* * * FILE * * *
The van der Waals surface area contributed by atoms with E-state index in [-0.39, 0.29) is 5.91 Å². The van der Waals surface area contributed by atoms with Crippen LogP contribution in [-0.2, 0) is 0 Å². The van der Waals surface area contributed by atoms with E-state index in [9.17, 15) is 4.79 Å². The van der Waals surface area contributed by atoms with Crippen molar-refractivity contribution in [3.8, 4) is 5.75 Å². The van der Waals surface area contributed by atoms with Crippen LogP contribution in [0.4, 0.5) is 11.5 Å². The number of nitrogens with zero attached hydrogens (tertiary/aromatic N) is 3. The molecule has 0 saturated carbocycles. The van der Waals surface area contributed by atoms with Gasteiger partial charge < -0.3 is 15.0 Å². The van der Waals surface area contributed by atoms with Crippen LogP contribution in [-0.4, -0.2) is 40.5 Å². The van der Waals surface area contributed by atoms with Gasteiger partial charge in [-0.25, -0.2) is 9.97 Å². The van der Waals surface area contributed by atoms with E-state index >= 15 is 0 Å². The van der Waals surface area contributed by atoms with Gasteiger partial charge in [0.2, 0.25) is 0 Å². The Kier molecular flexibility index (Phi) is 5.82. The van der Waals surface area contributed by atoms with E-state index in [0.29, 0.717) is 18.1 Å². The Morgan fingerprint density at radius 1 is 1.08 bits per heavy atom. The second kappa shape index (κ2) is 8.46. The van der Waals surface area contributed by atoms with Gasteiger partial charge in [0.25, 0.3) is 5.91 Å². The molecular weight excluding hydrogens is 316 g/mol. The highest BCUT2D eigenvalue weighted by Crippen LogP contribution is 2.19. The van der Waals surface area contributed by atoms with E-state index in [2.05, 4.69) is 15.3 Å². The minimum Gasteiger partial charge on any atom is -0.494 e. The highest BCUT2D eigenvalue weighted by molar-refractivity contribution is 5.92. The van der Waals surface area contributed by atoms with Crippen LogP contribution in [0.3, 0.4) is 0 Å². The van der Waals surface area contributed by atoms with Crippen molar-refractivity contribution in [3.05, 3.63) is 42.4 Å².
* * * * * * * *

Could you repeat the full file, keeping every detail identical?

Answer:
The van der Waals surface area contributed by atoms with E-state index in [-0.39, 0.29) is 5.91 Å². The van der Waals surface area contributed by atoms with Crippen LogP contribution in [-0.2, 0) is 0 Å². The van der Waals surface area contributed by atoms with E-state index in [9.17, 15) is 4.79 Å². The van der Waals surface area contributed by atoms with Crippen molar-refractivity contribution in [3.8, 4) is 5.75 Å². The van der Waals surface area contributed by atoms with Crippen LogP contribution in [0.4, 0.5) is 11.5 Å². The number of nitrogens with zero attached hydrogens (tertiary/aromatic N) is 3. The molecule has 0 saturated carbocycles. The van der Waals surface area contributed by atoms with Gasteiger partial charge < -0.3 is 15.0 Å². The van der Waals surface area contributed by atoms with Crippen LogP contribution in [-0.4, -0.2) is 40.5 Å². The van der Waals surface area contributed by atoms with Gasteiger partial charge in [-0.25, -0.2) is 9.97 Å². The van der Waals surface area contributed by atoms with E-state index >= 15 is 0 Å². The van der Waals surface area contributed by atoms with Gasteiger partial charge in [0.2, 0.25) is 0 Å². The Kier molecular flexibility index (Phi) is 5.82. The van der Waals surface area contributed by atoms with E-state index in [0.29, 0.717) is 18.1 Å². The Morgan fingerprint density at radius 1 is 1.08 bits per heavy atom. The second kappa shape index (κ2) is 8.46. The van der Waals surface area contributed by atoms with Gasteiger partial charge in [0.25, 0.3) is 5.91 Å². The molecular weight excluding hydrogens is 316 g/mol. The highest BCUT2D eigenvalue weighted by Crippen LogP contribution is 2.19. The van der Waals surface area contributed by atoms with E-state index in [2.05, 4.69) is 15.3 Å². The minimum Gasteiger partial charge on any atom is -0.494 e. The highest BCUT2D eigenvalue weighted by molar-refractivity contribution is 5.92. The van der Waals surface area contributed by atoms with Crippen LogP contribution in [0.3, 0.4) is 0 Å². The van der Waals surface area contributed by atoms with Crippen molar-refractivity contribution in [3.05, 3.63) is 42.4 Å².